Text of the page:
By Aina Krupinski-PuigCollage

An interview with Director May Rihani, the designer of the Hub “Pioneers and Leaders: Knowledge Center About Arab Women”

May Rihani is the Director of the Women as Partners in Progress (WPP) project, which operates from within the Kahlil Gibran Chair for Values & Peace at the University of Maryland. A key initiative of WPP is it’s Hub “Pioneers and Leaders: Knowledge Center About Arab Women,” an innovative online center and tool for all knowledge seekers that “aims to break stereotypes and support the empowerment of women & their allies.” Here, Director May Rihani speaks about her vision of the Hub:

Q: What is the significance of the Hub?

A:  The critical significance of this Hub is that for the first time a Hub has been created on Women Leadership in the Arab World. For the first time, Directories have been compiled of Arab Women Pioneers, Leaders, and Organizations supporting women in 15 countries across the Arab World. These Directories of 212 women pioneers, women leaders, and civil society organizations tell a collective story of brave women overcoming barriers, being role models, carving paths, being the shoulders for others to advance, breaking glass ceilings, exemplifying values of progress, peace and human rights for all, inspiring others, and challenging and shifting mindsets of what is possible. They are those who did not allow obstacles, constraints, walls - and I mean it, walls - to stop them, and who indirectly taught any generation that comes after them, “you can do it too”.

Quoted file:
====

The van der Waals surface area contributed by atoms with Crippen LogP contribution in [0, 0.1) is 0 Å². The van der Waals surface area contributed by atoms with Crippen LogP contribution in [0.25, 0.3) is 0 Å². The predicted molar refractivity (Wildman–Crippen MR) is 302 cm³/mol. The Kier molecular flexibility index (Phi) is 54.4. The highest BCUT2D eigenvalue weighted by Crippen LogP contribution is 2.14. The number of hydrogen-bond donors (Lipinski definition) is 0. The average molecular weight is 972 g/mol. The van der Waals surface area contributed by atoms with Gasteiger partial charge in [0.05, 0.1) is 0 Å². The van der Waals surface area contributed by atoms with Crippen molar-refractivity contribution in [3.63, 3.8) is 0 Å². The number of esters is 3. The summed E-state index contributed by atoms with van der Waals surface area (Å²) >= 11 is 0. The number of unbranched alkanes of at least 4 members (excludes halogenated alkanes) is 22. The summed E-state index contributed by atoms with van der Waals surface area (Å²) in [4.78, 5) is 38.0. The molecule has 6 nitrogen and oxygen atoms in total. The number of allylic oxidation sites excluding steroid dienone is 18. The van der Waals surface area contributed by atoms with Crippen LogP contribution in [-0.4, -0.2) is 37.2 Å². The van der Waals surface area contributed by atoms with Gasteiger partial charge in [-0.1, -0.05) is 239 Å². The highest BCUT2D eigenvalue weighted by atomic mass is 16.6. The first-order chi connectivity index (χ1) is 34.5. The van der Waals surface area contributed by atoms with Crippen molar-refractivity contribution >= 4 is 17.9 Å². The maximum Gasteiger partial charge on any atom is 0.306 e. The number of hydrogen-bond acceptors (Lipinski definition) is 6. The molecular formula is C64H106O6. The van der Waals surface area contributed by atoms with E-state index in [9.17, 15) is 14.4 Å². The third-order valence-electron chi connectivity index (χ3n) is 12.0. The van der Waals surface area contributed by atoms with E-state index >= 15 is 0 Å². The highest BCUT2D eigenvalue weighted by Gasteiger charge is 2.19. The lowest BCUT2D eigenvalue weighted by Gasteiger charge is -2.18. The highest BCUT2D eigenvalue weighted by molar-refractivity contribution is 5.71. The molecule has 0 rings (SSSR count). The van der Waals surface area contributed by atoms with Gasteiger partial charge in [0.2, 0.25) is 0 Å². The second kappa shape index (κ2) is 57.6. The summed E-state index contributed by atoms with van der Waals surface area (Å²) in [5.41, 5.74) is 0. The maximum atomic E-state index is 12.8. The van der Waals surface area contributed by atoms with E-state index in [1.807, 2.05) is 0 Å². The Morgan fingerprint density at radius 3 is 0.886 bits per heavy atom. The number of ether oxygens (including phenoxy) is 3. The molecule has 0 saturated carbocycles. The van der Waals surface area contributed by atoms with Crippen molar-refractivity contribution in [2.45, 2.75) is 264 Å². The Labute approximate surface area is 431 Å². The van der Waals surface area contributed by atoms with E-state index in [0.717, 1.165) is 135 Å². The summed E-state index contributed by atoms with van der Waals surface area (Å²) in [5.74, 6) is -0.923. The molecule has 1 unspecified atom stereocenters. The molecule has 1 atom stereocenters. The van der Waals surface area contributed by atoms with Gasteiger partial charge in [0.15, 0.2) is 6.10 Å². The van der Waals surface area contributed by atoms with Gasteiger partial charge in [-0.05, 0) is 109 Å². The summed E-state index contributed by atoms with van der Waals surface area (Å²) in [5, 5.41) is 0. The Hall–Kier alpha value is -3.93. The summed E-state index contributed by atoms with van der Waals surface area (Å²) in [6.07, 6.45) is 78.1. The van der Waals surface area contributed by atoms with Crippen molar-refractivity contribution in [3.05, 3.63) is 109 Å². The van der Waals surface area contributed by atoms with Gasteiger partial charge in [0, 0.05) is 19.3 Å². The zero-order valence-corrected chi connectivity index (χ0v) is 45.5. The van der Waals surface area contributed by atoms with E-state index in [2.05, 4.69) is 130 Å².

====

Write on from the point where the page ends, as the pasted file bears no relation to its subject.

The Hub is a platform for networking and interaction, with enough information and detail to allow women within the Hub in 15 Arab countries to network together even without knowing each other. For example, if women in Morocco, Lebanon, and Jordan are working on changing laws relating to harassment or gender-based violence, they can look at the Hub and see and read about women lawyers who have done similar work or are currently working on this issue, and can contact each other to become a more powerful group. As a result of this networking, they can empower each other.